Edible Plants Indoors - Tips On Growing Edible Houseplants

Indoor Potted Edible Houseplant
(Image credit: Cavan Images)

Is my houseplant edible? No, probably not unless it is a cultivated herb, vegetable, or fruit. Do not start eating your philodendron! That being said, there is a multitude of indoor plants that you CAN eat. Growing edible houseplants satisfies the urge in many of us to grow, nurture, and harvest our own foodstuffs. Even in a small apartment, it's possible to grow edible plants indoors. Growing edible houseplants are free of pesticides or herbicides and are a boon to the growing number of people who are environmentally and health-conscious. It can also be less expensive than store-bought produce.

What Houseplants are Edible?

First, let it be said that almost any plant that can be grown in the garden can be grown indoors as well. Of course, we need the proper amount of sunlight (usually six to eight hours a day), a well-draining soil medium, food for the plant (not you, yet!), and water. A list of what houseplants are edible is limited, yet a little too long to list here. You can try almost anything.

Herb Plants

Herbs are decorative and useful culinary additions. Almost all of these require full sun exposure. Here are some of the more common:

Fruit and Vegetable Plants

Tomatoes may also be grown indoors, as well as a number of other veggies. You may want to check for dwarf varieties in the interest of space. Many fruits can be grown from the pit, although the fruit may not be true to the original. Avocados can be started from a pit, pineapples from the top crown of the fruit, potatoes from eyes, and carrots from the leafy green. Again, you may not get an edible crop, but it sure is fun to try. Many varieties of citrus do well indoors including:

Most of these are acid varieties since sweet ones need more heat than the average home environs can provide. Nevertheless, they make great jams, jellies, and juices to which sweeteners can be added. A variety of edible, decorative peppers can be grown indoors such as Black Pearl, Prairie Fire, and Sangria. They will keep you hot, (sss!) through the long winter nights. Microgreens, all the rage and pricey to boot, can be grown on the kitchen table or counter. Everything from chia, cress, mustard, radish, and arugula can be raised indoors in the comfort of your kitchen. Grow microgreens in fresh soil each time you start them to ensure food safety and discourage disease or other pathogens like salmonella. The tiny roots or mats of microgreens can be susceptible to these problems and should not be used if there is any sign of mold or decay. Kids love to grow mini greens since they pop up quickly. They are loaded with vitamins, minerals, enzymes, and phytonutrients, and they can be grown in almost anything from a decorative ceramic pot to a leftover cottage cheese container. Broccoli, which germinates early and reliably, is another wonderful option for growing edible houseplants. Some varieties of strawberries, bananas, and 'Tophat' blueberries are also suitable for growing edible houseplants.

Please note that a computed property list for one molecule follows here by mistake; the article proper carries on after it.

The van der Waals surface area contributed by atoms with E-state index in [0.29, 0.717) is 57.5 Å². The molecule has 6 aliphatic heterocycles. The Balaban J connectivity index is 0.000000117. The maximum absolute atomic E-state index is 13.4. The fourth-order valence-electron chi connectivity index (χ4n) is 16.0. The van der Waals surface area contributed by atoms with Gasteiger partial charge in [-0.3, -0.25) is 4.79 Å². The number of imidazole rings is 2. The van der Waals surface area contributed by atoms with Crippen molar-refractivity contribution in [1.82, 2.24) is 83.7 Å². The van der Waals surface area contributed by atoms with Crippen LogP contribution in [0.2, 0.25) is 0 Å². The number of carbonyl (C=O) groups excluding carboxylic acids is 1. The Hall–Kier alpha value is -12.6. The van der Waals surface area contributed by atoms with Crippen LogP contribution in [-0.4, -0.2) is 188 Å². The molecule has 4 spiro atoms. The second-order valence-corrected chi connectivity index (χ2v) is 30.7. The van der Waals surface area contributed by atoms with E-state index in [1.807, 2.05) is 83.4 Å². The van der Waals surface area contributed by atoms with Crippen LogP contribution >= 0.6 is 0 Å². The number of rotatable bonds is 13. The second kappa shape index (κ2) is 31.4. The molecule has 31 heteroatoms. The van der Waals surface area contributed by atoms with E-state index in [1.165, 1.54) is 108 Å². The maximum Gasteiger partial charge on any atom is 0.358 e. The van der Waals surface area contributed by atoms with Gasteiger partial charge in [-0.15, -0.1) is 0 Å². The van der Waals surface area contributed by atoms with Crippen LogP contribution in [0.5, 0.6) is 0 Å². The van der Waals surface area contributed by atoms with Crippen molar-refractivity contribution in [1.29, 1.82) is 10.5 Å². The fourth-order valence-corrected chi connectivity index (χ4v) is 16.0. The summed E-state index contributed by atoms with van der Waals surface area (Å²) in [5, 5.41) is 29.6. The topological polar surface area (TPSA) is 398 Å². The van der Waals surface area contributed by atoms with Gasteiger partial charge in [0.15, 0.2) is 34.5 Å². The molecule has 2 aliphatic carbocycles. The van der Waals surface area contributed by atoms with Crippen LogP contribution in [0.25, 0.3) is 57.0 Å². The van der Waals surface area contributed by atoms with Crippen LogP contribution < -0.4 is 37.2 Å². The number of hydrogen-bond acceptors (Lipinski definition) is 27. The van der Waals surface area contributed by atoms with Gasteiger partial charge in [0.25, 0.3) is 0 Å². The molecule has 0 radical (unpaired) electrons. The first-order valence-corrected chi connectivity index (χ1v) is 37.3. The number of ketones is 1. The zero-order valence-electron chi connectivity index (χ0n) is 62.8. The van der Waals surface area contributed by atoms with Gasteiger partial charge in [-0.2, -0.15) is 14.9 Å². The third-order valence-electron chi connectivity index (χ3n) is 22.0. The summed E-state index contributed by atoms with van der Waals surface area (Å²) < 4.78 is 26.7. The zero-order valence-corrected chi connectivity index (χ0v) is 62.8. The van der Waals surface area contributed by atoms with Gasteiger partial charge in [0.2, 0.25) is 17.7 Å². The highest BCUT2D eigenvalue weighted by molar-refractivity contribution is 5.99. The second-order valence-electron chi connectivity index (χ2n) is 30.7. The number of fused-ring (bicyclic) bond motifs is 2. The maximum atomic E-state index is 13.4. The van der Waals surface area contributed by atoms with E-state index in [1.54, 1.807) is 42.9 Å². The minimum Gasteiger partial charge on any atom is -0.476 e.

How to Grow Edible Plants Indoors

Growing edible houseplants necessitates light, water, and nutrients. Find a container that either has drainage holes or in which you can make holes. Fill the pot with a well-draining potting medium. Add the seeds or transplant a starter plant and moisten the soil. If using seeds, cover with plastic wrap and situate in a warm area. Keep moist and remove the wrap once germination has begun. Mature plants should be in full to mostly sunny exposures. Harvest will depend upon what edible plant you are growing inside. Hand pollination may also be necessary. Check the seed package or label to determine when to reap the bounties of your indoor garden.

Amy Grant

Amy Grant has been gardening for 30 years and writing for 15. A professional chef and caterer, Amy's area of expertise is culinary gardening.